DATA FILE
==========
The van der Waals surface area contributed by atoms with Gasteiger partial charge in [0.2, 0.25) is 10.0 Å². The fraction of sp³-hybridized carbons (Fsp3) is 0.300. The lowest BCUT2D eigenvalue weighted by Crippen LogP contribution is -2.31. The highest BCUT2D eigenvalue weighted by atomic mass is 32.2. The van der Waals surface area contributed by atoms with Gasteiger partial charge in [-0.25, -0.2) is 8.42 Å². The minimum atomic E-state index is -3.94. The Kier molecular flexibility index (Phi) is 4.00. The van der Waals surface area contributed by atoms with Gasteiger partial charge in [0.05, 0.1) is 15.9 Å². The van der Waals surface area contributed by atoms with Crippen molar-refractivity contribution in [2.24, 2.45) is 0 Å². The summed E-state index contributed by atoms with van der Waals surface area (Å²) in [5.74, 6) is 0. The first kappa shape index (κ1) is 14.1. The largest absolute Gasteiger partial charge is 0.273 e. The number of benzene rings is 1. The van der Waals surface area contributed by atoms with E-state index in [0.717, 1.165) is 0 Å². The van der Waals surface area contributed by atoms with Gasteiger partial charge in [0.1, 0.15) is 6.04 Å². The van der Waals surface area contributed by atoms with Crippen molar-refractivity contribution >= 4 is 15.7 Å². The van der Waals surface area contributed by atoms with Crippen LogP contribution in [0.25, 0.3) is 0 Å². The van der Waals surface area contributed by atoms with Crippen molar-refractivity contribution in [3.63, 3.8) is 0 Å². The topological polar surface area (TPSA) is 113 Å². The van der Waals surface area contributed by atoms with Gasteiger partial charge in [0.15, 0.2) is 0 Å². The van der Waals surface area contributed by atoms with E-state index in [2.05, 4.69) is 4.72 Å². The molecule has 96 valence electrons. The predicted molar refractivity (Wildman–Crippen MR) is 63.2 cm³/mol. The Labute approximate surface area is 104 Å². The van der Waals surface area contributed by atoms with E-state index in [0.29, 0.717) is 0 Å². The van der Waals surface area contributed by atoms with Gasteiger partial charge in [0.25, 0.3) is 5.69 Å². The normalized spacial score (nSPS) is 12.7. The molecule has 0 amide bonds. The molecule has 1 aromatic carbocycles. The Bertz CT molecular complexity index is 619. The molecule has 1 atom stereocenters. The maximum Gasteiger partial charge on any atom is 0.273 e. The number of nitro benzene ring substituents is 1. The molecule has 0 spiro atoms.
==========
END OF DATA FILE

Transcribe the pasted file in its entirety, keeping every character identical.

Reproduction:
The van der Waals surface area contributed by atoms with Gasteiger partial charge in [0.2, 0.25) is 10.0 Å². The fraction of sp³-hybridized carbons (Fsp3) is 0.300. The lowest BCUT2D eigenvalue weighted by Crippen LogP contribution is -2.31. The highest BCUT2D eigenvalue weighted by atomic mass is 32.2. The van der Waals surface area contributed by atoms with Gasteiger partial charge in [-0.25, -0.2) is 8.42 Å². The minimum atomic E-state index is -3.94. The Kier molecular flexibility index (Phi) is 4.00. The van der Waals surface area contributed by atoms with Gasteiger partial charge in [0.05, 0.1) is 15.9 Å². The van der Waals surface area contributed by atoms with Crippen molar-refractivity contribution in [2.24, 2.45) is 0 Å². The summed E-state index contributed by atoms with van der Waals surface area (Å²) in [5.74, 6) is 0. The first kappa shape index (κ1) is 14.1. The largest absolute Gasteiger partial charge is 0.273 e. The number of benzene rings is 1. The van der Waals surface area contributed by atoms with E-state index in [0.717, 1.165) is 0 Å². The van der Waals surface area contributed by atoms with Gasteiger partial charge in [0.1, 0.15) is 6.04 Å². The van der Waals surface area contributed by atoms with Crippen molar-refractivity contribution >= 4 is 15.7 Å². The van der Waals surface area contributed by atoms with Crippen LogP contribution in [0.25, 0.3) is 0 Å². The van der Waals surface area contributed by atoms with Crippen molar-refractivity contribution in [3.63, 3.8) is 0 Å². The topological polar surface area (TPSA) is 113 Å². The van der Waals surface area contributed by atoms with Gasteiger partial charge in [0.15, 0.2) is 0 Å². The van der Waals surface area contributed by atoms with E-state index in [2.05, 4.69) is 4.72 Å². The molecule has 96 valence electrons. The predicted molar refractivity (Wildman–Crippen MR) is 63.2 cm³/mol. The Labute approximate surface area is 104 Å². The van der Waals surface area contributed by atoms with E-state index in [0.29, 0.717) is 0 Å². The van der Waals surface area contributed by atoms with Gasteiger partial charge in [0.25, 0.3) is 5.69 Å². The normalized spacial score (nSPS) is 12.7. The molecule has 0 amide bonds. The molecule has 1 aromatic carbocycles. The Bertz CT molecular complexity index is 619. The molecule has 1 atom stereocenters. The maximum Gasteiger partial charge on any atom is 0.273 e. The number of nitro benzene ring substituents is 1. The molecule has 0 spiro atoms.